By Tom Eastman
CONWAY — Ski industry icon and community leader Phil Gravink was saluted as a mentor for legions in the ski industry when he was presented with the 2015 Bob Morrell Award for civic entrepreneurship at the 25th annual meeting of the Mt. Washington Valley Economic Council.
The well-attended event was held at the Red Jacket Mountain View in North Conway.
Gravink, 80, a resident of Jackson for 29 years and a past president and CEO of Attitash Mountain Resort in Bartlett, was recognized for his and wife Shirley's years of community service and business leadership. They recently moved to a retirement community in Saco, Maine, to be closer to their family.
He was saluted not only for his work at Attitash but also for having served on various boards in the valley during his 23 years here, including the Mount Washington Observatory, for which he once was interim director; the New England Ski Museum, for whom he still serves as a board member; and the MWV Economic Council.
Gravink was introduced by Nancy Clark, owner of Drive Brand Studio of North Conway (formerly the Glen Group). She worked for Gravink right out of college as marketing director at Attitash, and she hailed him for his steady and quiet leadership.
Above all, like the late Bob Morrell, late co-founder of Story Land, Clark said Gravink was a mentor to all.
"It all comes back to vision," she said. "He is the type of leader who allows you fail, knowing you will learn from those lessons."
She cited several Attitash employees who learned under Gravink and went on to major positions in the resort industry, including former general manager Tom Chasse, now of Schweitzer Mountain of Idaho; John Urdi, now executive director of Mammoth Lakes Tourism in California; Ralph Lewis, now of Loon; Ben Wilcox, formerly of Attitash and Bretton Woods, and now president and general manager of Cranmore Mountain Resort; and Tom Caughey, former general manager of Wildcat Ski Area and now of White Mountain Oil and Propane.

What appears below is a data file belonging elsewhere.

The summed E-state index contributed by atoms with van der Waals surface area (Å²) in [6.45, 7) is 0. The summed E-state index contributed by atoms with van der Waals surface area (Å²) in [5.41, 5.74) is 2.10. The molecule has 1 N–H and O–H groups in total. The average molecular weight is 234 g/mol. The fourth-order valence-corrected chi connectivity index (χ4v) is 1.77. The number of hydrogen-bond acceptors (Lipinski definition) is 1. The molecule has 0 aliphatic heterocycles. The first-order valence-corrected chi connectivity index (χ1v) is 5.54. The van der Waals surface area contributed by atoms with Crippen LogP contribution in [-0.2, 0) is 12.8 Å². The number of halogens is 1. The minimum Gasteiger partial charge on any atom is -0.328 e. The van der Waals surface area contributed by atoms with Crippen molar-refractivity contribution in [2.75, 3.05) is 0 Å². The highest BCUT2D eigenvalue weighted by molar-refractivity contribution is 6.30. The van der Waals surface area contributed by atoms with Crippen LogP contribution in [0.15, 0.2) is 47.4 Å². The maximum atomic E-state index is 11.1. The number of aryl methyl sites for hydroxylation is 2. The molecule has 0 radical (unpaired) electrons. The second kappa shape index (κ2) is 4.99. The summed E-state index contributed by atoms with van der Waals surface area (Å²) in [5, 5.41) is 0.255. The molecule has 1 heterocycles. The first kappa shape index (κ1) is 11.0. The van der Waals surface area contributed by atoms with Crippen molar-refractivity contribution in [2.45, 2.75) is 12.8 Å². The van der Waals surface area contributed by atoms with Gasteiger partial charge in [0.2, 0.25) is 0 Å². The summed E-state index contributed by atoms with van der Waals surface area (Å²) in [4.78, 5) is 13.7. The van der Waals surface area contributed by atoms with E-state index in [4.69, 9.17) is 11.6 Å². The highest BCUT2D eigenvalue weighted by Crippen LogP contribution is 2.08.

"He gave us confidence. He let us fly," said Clark, a board member of the MWVEC in addition to running her marketing business.
Gravink was also saluted by Chuck Henderson, North Country assistant to Sen. Jeanne Shaheen (D-N.H) and a member of the Morrell Committee.
(Both Shaheen and Sen. Kelly Ayotte, R-N.H., sent video greetings to Gravink at the start of the meeting, saluting him for his work on behalf of the state of New Hampshire).
Henderson told of how late North Conway benefactor Harvey D. Gibson (1882-1950) mentored ski school and ski shop founder Carroll Reed (1905-1995). Reed then employed Morrell as a young man. Morrell, in turn helped others, such as 2005 Morrell Award winner and Mountain Ear co-founder Steve Eastman (1949-2008) and so many others.
In his remarks, Gravink noted he had learned much from his weekly lunches at Glen Junction with Morrell. Later on, he continued those lunches, helping Bob and Ruth Morrell's son Stoney as he took over Story Land. Sadly, he said, like his parents, Stoney Morrell died of cancer in 2006.